The Wellington is the right combination of cosy and classic for a traditional Central London pub.
The pub is on the Strand - a stretch of road brimming with intense competition - but it manages to hold its own in terms of aesthetic appeal. It has history and warmth going for it with original fittings and an open fireplace at the back of the bar.
There are two separate levels to the ground floor and it's famous for the huge wooden bar that runs from level to level. When you're on the mezzanine you can enjoy the warmth of the fire in an old manor house environment. Although many pubs offer this kind of retreat, The Wellington pays attention to details like thick orange candles, a grand mirror and a marble mantlepiece. A pub's worth can be gauged by its ability to hold your attention, and from the floor to the gold sculpted ceiling you’ll be in awe from the moment you step through the door.
Although the pub stretches back quite a way, it isn't very wide so it doesn't take a lot of people to create a good drinking environment. It's tricky to make the space feel welcoming at all times, but its low lighting and candles set a soothing climate conducive to socialising whatever the weather, whatever the time of day. The clientele is mixed - being a traditional pub it has its old time regulars who keep the pumps ticking by throughout the day, but at night groups descend and vie for tables close to the mantlepiece, whilst couples canoodle by candlelight.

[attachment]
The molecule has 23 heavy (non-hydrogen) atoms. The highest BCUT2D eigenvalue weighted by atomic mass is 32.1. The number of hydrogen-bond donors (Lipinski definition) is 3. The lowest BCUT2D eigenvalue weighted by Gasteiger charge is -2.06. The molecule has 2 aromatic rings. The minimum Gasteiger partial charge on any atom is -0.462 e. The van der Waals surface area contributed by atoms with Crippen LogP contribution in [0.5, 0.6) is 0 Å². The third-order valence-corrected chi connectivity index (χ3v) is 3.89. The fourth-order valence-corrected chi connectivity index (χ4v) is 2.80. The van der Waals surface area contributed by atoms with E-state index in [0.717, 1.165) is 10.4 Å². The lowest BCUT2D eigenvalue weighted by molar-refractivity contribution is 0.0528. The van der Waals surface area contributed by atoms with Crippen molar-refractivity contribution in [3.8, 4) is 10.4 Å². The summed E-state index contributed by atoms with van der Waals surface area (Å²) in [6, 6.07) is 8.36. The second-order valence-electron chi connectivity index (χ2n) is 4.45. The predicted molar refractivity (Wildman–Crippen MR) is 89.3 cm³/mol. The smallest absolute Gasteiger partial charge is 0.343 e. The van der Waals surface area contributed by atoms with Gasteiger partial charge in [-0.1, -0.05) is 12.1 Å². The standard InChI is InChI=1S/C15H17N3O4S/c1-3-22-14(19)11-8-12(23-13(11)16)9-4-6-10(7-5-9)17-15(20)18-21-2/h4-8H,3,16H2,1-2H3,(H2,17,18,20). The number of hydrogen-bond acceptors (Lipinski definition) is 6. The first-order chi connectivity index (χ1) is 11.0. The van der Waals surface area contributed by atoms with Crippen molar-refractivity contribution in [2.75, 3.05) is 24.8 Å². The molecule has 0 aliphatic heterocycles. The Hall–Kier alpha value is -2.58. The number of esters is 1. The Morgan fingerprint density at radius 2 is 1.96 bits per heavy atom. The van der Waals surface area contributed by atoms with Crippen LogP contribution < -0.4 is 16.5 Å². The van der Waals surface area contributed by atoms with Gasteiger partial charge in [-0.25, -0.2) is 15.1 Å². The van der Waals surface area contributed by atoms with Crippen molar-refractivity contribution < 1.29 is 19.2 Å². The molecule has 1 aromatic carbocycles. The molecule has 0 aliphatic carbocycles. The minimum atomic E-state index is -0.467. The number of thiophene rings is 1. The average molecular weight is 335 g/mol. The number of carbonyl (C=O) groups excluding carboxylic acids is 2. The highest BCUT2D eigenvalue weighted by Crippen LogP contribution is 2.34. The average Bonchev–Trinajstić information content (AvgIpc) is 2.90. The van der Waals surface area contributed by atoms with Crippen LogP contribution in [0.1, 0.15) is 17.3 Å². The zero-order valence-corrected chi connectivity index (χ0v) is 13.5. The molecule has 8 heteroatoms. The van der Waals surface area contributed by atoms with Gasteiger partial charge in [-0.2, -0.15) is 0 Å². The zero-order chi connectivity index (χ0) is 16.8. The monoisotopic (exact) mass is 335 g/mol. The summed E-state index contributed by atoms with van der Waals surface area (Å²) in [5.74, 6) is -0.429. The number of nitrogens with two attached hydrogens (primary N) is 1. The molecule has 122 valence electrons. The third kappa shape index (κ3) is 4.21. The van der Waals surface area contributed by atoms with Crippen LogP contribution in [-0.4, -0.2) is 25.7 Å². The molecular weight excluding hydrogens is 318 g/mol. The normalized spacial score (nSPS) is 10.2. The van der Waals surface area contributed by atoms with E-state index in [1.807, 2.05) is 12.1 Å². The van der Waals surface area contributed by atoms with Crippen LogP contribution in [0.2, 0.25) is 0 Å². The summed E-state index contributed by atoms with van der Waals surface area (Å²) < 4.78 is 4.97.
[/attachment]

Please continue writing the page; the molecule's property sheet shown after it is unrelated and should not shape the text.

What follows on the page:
The Duke’s restaurant above is a little classier than the pub below but the same menu is served in both areas. In this type of pub a meal is far more enjoyable in the social company of drinkers in the bar, but if you're looking for a quiet retreat then the restaurant might be a better bet.
The Wellington is part of a group of pubs that place emphasis on British fare and the menu is very traditional. Corn-fed chicken in Suffolk ale with cheddar rarebit and corned beef hash with seasonal vegetables are just two choices. There is also a real treat for fish and chip fans. The batter is mixed with an ale that constantly changes and there is an array of different fish from breaded yellow fin sole to beer battered hake. Main meals cost around £6.95 but the fish and chips are £6.95 and £9.95 for standard and large respectively.
The Wellington is well stocked with ale. There's the Stonehenge Eye Opener, Timothy Taylor Landlord and Hobgoblin, as well as a revolving guest ale. Kronenbourg, Stella, Staropramen and Amstel all line the bar representing the lagers with Fruli also available. The wine list offers a good choice - the house red is a Chilean merlot at £7.95 a bottle and the Long Shadow Australian Chardonnay is crisp and refreshing in cold weather. The spirits are fairly standard but there is a special emphasis on gin.
The Last Word
The Wellington is run by a group that knows a wide range of beer, wine and ale is a must to survive the pub wars of the West End.